The bombardment of Fort Sumter, April 12-13, 1861.
This week is the sesquicentennial of the opening shots of the long and bloody U.S. Civil War. It is a just a tad bit unsettling to realize that its been 50 years since I sat as a thirteen year old in Johnson Hagood stadium in Charleston watching in awe the centennial celebration pageant. At the time I didn't like the ending to the pageant, but I eventually outgrew that.
A special Exit 142A prize will go to the reader who is first to correctly identify the person who pulled the lanyard on the first volley fired at Colonel Anderson and his garrison in Charleston harbor at 4:30 AM on April 12, 1861. A second, lesser, Exit 142A prize will go to the person who identifies the first Union officer to fire back once the sun came up. Hint: You hard-core baseball fans have probably heard of him.
The violent events 150 years ago this week may serve to put our own Budget Repair Bill battle in better perspective. Back then the battle was fought over an evil system that deprived an oppressed group of people from having a say over their lives. Today's battle is over . . . . . . Uh, never mind.
During the actual 34 hour siege on Sumter (4000 confederate shells fired, 1000 union shells fired) no Union soldiers were killed or wounded. Likewise, during the six week siege on the capitol in Madison this winter no one was injured, if you don't count that Fox guy who got nudged in his arm, and Senator Grothman, who was surrounded and had to be rescued from near certain death by Senator Erpenbach.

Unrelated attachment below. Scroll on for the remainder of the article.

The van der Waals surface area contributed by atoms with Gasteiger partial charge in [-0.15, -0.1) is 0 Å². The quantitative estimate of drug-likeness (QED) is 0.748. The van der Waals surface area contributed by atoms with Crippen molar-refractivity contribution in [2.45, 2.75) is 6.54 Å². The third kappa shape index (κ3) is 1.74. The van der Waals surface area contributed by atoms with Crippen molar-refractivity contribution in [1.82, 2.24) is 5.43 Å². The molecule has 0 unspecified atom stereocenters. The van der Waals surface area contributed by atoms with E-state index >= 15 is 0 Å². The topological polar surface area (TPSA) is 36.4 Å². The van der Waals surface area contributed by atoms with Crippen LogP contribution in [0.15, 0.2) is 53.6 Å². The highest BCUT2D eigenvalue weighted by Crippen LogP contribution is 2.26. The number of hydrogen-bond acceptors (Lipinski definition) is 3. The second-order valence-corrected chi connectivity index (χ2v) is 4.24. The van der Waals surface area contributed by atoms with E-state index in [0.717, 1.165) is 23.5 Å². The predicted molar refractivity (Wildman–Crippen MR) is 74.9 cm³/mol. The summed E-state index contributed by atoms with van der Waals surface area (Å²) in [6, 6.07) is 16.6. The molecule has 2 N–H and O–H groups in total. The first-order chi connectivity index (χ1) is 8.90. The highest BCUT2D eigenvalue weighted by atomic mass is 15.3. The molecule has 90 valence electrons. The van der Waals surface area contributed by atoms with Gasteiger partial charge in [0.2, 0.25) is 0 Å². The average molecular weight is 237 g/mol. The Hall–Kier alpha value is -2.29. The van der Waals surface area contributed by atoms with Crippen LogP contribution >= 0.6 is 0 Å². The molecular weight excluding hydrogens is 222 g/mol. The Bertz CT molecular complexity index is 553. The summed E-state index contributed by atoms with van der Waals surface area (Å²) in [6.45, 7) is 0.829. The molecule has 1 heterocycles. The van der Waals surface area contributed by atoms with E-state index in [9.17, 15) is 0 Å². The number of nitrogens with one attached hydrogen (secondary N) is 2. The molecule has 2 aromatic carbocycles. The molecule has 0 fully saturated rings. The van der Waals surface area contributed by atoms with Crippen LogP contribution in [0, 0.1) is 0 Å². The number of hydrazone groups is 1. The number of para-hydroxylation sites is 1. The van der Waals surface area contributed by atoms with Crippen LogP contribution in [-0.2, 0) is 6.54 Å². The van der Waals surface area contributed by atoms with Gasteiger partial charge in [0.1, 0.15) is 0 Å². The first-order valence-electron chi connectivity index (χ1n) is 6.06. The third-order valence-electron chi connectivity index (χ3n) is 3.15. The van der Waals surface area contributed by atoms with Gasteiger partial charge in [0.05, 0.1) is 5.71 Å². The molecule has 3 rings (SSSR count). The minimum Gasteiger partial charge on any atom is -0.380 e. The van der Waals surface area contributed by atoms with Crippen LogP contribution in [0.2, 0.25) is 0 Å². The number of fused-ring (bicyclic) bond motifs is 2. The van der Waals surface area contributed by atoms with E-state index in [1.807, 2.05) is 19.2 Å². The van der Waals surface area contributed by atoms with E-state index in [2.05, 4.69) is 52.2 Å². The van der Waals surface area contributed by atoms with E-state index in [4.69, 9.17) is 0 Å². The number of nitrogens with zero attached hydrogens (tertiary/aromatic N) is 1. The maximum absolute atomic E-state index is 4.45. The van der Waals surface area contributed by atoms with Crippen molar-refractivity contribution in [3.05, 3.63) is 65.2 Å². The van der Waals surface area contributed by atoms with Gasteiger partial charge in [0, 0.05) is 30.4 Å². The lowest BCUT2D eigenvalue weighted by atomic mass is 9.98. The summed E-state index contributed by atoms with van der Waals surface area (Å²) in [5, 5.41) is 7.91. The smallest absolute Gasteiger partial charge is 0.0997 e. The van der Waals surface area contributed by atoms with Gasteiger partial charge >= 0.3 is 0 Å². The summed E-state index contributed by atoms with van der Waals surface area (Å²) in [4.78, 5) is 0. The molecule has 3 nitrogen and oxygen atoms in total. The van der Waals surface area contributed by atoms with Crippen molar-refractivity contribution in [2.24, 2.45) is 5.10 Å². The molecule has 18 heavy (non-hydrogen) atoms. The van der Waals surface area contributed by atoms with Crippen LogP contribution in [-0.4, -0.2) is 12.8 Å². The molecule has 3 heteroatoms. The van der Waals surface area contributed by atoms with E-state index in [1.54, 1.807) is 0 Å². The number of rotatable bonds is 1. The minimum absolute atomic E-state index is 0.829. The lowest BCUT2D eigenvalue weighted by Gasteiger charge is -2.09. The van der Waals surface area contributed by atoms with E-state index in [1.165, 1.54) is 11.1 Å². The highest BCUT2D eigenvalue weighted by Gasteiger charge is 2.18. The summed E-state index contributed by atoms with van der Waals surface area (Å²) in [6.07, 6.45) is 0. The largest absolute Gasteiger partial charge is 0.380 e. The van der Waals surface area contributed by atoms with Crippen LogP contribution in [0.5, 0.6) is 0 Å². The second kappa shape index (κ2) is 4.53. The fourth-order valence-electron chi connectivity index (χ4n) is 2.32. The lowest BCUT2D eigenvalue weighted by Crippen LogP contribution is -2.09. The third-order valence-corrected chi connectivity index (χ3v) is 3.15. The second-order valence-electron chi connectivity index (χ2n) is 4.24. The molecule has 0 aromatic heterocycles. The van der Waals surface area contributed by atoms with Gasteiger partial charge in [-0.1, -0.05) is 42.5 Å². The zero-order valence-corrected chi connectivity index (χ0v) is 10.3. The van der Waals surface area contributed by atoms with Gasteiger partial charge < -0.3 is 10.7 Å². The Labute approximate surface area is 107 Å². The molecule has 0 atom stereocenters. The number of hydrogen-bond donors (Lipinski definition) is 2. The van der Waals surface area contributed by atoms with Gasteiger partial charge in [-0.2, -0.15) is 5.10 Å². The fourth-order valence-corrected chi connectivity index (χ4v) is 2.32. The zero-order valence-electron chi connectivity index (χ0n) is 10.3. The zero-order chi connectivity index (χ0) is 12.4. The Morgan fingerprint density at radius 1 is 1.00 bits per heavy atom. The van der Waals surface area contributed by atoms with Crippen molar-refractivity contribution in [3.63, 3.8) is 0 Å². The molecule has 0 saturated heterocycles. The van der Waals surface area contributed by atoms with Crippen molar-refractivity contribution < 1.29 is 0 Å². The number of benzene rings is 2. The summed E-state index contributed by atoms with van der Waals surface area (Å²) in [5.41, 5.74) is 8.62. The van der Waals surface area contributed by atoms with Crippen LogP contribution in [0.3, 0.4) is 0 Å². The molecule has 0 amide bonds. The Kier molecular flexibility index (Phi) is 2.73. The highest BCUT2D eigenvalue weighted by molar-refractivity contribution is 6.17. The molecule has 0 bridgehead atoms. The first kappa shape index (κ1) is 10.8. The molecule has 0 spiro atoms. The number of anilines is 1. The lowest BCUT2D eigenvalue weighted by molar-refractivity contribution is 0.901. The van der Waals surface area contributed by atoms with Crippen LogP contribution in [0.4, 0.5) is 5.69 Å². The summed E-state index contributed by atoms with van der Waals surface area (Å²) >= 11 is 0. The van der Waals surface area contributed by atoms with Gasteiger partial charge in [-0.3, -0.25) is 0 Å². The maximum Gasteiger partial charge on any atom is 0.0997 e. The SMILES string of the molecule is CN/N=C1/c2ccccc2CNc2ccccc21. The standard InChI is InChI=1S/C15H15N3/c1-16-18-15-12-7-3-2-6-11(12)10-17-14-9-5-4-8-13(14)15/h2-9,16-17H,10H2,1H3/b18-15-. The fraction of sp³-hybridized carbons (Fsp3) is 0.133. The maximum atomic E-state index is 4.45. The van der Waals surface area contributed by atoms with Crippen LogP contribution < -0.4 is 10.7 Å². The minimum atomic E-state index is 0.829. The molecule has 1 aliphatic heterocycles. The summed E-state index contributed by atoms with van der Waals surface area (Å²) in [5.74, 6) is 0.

One other similarity of note between then and now. When Brigadier General Pierre Gustave Toutant Beauregard ("The Little Creole") ordered the start to hostilities, many southern leaders believed that the Northern states would quickly roll over and let the Southern states break off from the union rather than go to war over the issue of slavery. The Confederacy's Secretary of War Leroy Walker, who had issued the order to General Beauregard to fire on Sumter, addressed his fellow Alabamans in Montgomery after learning that Anderson had surrendered the fort to the South:
"No man can foretell the events of the war inaugurated, but I will venture to predict that the flag which now floats on the breeze above Fort Sumter will before the first of May float over the dome of the old Capitol at Washington, and if they choose to try Southern chivalry, and test the extent of Southern resources, will eventually float over Faneuil Hall."It was quite simply a massive miscalculation of the response of the citizens in the north, and of the resolve of Lincoln.